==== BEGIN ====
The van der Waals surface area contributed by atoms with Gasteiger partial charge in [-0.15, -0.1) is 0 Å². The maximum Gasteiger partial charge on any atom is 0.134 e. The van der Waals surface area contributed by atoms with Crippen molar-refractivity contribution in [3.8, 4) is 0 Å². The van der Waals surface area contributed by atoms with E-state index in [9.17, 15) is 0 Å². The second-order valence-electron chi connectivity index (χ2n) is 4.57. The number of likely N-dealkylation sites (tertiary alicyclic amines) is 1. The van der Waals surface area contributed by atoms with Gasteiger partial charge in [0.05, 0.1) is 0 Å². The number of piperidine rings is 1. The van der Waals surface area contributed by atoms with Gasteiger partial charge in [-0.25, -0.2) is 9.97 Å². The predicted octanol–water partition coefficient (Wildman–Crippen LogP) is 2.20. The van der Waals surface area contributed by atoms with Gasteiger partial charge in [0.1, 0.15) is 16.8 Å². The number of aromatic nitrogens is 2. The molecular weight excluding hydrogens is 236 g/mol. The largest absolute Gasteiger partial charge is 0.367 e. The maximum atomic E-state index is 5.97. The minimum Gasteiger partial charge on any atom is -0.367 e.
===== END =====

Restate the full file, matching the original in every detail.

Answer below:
The van der Waals surface area contributed by atoms with Gasteiger partial charge in [-0.15, -0.1) is 0 Å². The maximum Gasteiger partial charge on any atom is 0.134 e. The van der Waals surface area contributed by atoms with Crippen molar-refractivity contribution in [3.8, 4) is 0 Å². The van der Waals surface area contributed by atoms with E-state index in [9.17, 15) is 0 Å². The second-order valence-electron chi connectivity index (χ2n) is 4.57. The number of likely N-dealkylation sites (tertiary alicyclic amines) is 1. The van der Waals surface area contributed by atoms with Gasteiger partial charge in [0.05, 0.1) is 0 Å². The number of piperidine rings is 1. The van der Waals surface area contributed by atoms with Gasteiger partial charge in [-0.25, -0.2) is 9.97 Å². The predicted octanol–water partition coefficient (Wildman–Crippen LogP) is 2.20. The van der Waals surface area contributed by atoms with Gasteiger partial charge in [0.1, 0.15) is 16.8 Å². The number of aromatic nitrogens is 2. The molecular weight excluding hydrogens is 236 g/mol. The largest absolute Gasteiger partial charge is 0.367 e. The maximum atomic E-state index is 5.97. The minimum Gasteiger partial charge on any atom is -0.367 e.